About 40 feet away, fellow climber Aaron Martin was off his skis and on his side, sliding with no way to stop.
"All I heard was Gore-Tex on ice," Griber said. "He was sliding on his right hip."
Griber watched for 30 seconds as Martin slid hundreds of feet and out of sight. Then he yelled for a second skier in the party, Reid Sanders. His calls were met with silence. Martin, 32, of Lake Tahoe, Calif., and Sanders, of West Yellowstone, Mont., were presumed killed in falls on the Tyndall Glacier.
The Associated Press on Friday, Griber, his voice at times cracking, said the party of four intended to climb to the summit of the 18,008-foot Mount St. Elias, the second tallest peak in the United States, and be the first to ski or snowboard to sea level from that height. All four were experienced mountain skiers. Martin and another team had attempted the descent last year but were turned back by a snowstorm at about 15,000 feet.
http://www.aberdeennews.com/mld/aberdee ... 058353.htm
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roger
roger

May 7th, 2002, 2:15 pm #5

I am going to try put all my 2002 Mount McKinley climbing season news in this thread. So here goes:
----------
Fairbanks -- Bulldozers and road graders began rumbling down the only road into Denali National Park and Preserve on Monday, clearing away a winter's worth of snow and ice.

The park's road crew started the arduous process of clearing the 95-mile road that leads into the 6-million-acre park in the heart of the Alaska Range.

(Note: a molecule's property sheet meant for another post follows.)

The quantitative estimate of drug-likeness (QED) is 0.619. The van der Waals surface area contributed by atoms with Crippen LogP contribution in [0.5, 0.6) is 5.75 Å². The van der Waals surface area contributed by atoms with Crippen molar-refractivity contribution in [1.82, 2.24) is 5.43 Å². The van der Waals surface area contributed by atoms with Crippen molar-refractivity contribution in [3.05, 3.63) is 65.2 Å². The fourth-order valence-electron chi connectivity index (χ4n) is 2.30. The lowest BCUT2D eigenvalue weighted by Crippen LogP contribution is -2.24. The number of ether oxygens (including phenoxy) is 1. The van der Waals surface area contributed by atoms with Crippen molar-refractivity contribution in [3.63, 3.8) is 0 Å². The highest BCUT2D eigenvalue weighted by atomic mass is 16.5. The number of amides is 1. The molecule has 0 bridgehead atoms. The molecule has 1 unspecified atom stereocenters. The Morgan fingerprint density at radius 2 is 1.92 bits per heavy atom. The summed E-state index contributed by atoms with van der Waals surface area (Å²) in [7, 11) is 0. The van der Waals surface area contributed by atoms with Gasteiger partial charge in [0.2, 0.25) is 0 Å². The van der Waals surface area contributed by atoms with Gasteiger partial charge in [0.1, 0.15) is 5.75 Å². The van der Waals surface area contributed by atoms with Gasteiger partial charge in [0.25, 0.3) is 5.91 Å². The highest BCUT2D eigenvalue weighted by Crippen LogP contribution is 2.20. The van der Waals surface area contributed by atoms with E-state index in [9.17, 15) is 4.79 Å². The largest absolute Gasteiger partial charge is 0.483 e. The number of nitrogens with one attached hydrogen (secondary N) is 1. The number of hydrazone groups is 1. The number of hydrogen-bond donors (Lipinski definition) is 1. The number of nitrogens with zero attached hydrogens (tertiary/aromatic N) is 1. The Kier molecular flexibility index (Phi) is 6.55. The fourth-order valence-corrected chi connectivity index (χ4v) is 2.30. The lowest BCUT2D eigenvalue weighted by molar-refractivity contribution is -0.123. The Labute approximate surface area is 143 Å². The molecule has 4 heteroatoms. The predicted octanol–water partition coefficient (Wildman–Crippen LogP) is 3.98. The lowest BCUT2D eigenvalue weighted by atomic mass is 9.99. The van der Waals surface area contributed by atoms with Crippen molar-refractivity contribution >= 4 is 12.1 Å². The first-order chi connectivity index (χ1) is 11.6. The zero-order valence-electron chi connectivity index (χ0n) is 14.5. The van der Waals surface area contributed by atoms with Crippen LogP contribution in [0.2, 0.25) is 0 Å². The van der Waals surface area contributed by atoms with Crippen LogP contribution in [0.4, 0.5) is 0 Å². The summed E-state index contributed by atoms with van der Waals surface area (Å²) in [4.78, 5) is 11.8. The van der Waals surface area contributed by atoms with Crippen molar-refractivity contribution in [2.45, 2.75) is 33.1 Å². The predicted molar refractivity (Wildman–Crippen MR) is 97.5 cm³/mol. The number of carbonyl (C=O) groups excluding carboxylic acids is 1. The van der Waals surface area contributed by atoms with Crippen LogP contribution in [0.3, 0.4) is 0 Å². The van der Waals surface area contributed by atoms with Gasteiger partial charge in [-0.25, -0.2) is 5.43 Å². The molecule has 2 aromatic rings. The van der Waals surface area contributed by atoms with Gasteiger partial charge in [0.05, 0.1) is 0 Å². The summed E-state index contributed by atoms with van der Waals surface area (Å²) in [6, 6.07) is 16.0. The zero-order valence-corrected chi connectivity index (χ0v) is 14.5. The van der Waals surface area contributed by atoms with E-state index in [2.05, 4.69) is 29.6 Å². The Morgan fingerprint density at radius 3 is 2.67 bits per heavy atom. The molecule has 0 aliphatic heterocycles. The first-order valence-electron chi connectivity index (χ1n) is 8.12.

The park has had only light snowfall this winter -- just 2 feet of snow compared to an average of about 6-8 feet. But crews still have plenty of work ahead of them.

"It's been a very light snow year and that always leads to a bad ice year," said Brad Ebel, the park's West District road foreman. "We're seeing ice where we don't usually see it."

Only the first 15 miles of the road, which is also the only paved part of the road, is open to public traffic. Beyond that, buses shuttle visitors in and out of the park on a narrow gravel road. The road is closed every September.
http://adn.com/alaska/story/840123p-926314c.html
May 2002 (Newstream) -- On May 16th the first non-guided team of mountain climbers with multiple sclerosis (MS) will begin their ascent of the highest point in North America - Denali.
The seven person team made up almost exclusively of people living with MS are part of Climb for the Cause. Their goal is to change the perception of what people living with MS can do and urge people with MS to get on drug therapy as soon as they are diagnosed.